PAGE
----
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Talking points: Texting and sleep, yeti facts and rhino protection program

Two sharks swim above the glass of an enclosed walkway at the newly opened Ripley’s Aquarium of Canada in Toronto.

Peter Power/The Globe and Mail

TO SLEEP IS TO TEXT

The more young people text, the less they sleep. CBC News reports on a new study that focused on a group of college students in order to measure the impact of texting habits on their health and well-being. The study, documenting the daily routine of 83 first-year undergrads, concluded that a high volume of daily texting was directly attributable to erratic sleep patterns and increased emotional stress. "The line is blurring between wakefulness and sleep," said Michael Gelb from New York University's college of dentistry. Gelb recommends turning off the phone's alert sounds when going to bed or leaving the device in another room in the house at bedtime.

THE BEAR FACTS

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Apologies to UFO-watchers and conspiracy theorists, but the legendary Himalayan yeti was very likely a plain old bear. As reported by BBC, a British scientist recently compared hairs believed to have come from the mythical yeti with the DNA of an ancient polar bear and came up with a solid match. Oxford genetics professor Bryan Sykes conducted DNA tests on hairs taken from two unidentified animals, one from Ladakh in northern India, on the west side of the Himalayas, and the other from Bhutan, roughly 1,200 kilometres east. Genome testing revealed the samples were a 100 per cent match with a sample taken from an ancient polar bear jawbone discovered in Norway and dated to 40,000 to 120,000 years ago – right about the time when the polar bear and the closely-related brown bear were separating into different species.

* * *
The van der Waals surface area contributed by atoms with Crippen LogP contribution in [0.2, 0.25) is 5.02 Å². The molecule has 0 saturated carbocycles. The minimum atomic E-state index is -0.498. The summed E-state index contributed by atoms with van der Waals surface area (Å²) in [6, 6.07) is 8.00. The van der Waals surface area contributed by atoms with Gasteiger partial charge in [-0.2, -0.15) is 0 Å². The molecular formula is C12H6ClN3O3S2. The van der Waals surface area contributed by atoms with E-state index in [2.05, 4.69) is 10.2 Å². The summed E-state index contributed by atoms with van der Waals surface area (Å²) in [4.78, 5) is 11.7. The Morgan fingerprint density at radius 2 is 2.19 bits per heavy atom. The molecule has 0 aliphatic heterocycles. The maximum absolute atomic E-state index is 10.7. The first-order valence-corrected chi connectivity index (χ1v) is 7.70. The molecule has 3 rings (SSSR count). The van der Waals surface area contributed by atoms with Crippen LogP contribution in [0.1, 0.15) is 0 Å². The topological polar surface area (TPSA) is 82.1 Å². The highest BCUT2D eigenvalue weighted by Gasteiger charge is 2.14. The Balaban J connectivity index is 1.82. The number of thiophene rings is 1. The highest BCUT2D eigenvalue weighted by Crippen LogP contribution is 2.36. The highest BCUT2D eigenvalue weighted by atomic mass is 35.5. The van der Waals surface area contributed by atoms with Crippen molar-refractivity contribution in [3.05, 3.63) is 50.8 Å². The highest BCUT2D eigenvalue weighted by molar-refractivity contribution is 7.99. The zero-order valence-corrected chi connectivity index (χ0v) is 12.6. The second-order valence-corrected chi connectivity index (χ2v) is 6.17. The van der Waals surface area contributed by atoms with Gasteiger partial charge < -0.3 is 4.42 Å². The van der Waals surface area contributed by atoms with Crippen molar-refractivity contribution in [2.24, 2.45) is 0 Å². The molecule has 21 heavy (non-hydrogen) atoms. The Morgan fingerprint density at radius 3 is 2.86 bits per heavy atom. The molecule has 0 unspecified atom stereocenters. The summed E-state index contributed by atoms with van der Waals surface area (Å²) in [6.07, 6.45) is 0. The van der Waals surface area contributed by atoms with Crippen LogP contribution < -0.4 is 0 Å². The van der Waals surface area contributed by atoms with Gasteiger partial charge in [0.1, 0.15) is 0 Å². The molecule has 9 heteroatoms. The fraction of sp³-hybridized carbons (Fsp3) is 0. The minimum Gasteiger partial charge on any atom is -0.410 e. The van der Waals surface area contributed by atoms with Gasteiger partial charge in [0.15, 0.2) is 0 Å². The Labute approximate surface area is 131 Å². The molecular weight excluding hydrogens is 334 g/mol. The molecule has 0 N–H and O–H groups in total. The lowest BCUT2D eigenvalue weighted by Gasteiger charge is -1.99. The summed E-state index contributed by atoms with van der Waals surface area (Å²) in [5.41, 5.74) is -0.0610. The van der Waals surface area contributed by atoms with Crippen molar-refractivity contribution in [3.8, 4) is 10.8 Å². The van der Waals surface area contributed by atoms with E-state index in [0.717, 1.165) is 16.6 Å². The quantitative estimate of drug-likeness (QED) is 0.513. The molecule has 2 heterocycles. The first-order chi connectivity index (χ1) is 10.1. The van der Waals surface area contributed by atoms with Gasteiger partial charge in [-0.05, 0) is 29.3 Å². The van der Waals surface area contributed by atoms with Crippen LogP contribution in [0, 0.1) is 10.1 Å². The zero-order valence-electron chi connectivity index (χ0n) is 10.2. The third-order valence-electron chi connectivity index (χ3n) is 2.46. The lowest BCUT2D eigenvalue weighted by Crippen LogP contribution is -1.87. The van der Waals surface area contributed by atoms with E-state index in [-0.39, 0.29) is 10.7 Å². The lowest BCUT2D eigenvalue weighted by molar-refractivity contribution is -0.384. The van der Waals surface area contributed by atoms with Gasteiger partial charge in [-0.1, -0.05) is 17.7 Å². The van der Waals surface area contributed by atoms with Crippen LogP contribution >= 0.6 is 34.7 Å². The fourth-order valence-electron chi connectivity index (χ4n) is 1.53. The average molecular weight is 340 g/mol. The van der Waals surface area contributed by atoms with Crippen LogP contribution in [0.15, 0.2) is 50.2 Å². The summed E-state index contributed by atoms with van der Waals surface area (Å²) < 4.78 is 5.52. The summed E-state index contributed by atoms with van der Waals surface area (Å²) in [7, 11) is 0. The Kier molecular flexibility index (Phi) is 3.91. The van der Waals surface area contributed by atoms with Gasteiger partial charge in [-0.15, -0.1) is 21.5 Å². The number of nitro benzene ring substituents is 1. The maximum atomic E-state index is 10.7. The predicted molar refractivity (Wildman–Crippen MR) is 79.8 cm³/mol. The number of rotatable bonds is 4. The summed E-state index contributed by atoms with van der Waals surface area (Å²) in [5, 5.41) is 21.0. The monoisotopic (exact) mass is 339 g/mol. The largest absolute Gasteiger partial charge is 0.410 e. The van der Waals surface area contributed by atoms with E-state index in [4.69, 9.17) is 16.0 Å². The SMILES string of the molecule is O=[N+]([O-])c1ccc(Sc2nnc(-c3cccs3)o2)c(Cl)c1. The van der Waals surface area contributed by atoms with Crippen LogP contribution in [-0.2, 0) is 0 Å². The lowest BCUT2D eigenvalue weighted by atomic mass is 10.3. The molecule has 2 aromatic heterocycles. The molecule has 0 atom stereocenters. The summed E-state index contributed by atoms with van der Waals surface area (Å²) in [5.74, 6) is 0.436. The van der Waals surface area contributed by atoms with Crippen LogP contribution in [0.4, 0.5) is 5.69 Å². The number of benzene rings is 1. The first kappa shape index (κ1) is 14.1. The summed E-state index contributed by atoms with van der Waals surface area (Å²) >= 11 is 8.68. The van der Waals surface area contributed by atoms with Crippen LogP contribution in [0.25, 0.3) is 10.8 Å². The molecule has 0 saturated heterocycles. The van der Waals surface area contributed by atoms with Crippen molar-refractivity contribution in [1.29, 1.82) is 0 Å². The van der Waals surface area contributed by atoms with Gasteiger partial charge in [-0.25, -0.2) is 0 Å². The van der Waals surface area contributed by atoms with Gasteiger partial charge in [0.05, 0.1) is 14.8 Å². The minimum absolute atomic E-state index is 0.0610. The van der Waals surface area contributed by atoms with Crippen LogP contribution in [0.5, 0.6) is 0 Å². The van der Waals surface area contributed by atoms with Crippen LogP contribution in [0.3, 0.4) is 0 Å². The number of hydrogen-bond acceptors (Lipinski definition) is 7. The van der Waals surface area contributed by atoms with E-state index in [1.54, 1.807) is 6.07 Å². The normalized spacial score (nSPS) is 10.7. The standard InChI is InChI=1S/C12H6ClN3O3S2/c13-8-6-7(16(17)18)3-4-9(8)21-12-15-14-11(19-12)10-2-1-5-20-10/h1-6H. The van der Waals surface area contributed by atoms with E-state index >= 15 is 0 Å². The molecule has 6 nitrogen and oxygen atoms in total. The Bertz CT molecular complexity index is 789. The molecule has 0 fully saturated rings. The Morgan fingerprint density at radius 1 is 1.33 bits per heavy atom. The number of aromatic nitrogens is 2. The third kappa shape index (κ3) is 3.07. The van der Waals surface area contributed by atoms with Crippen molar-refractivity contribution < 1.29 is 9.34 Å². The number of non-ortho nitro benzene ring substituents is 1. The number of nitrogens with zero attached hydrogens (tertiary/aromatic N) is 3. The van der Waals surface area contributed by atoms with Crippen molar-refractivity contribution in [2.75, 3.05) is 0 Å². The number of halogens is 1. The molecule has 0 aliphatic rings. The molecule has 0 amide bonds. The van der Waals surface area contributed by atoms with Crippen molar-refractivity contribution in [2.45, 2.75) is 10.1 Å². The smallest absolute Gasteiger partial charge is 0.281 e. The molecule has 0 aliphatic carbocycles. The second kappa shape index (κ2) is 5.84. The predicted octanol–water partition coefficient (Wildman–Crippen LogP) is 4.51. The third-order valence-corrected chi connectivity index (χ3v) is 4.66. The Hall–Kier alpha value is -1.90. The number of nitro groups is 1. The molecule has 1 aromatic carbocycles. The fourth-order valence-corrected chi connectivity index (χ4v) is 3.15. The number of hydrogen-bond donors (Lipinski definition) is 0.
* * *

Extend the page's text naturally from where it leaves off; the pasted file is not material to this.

RHINO PROTECTION PROGRAM

Conservationists will attempt to preserve the rhinoceros population of Kenya by keeping closer tabs on them. The Telegraph reports on a plan to place microchips in the horn of every rhinoceros in Kenya to deter the ongoing scourge of poaching. The ambitious effort is being undertaken by the World Wildlife Fund, which has already donated the microchips and five scanners at a cost of roughly $15,000. Currently, there are estimated to be slightly more than 1,000 rhinos in Kenya. Illegal trafficking of wildlife has become a billion-dollar underground industry in Africa. "Poachers are getting more sophisticated in their approach, so it is vital that conservation efforts also follow and embrace the use of more sophisticated technology," said Paul Udoto of the Kenya Wildlife Service.

THOUGHT DU JOUR

All civilization has from time to time become a thin crust over a volcano of revolution.

Havelock Ellis, physician/author (1859-1939)

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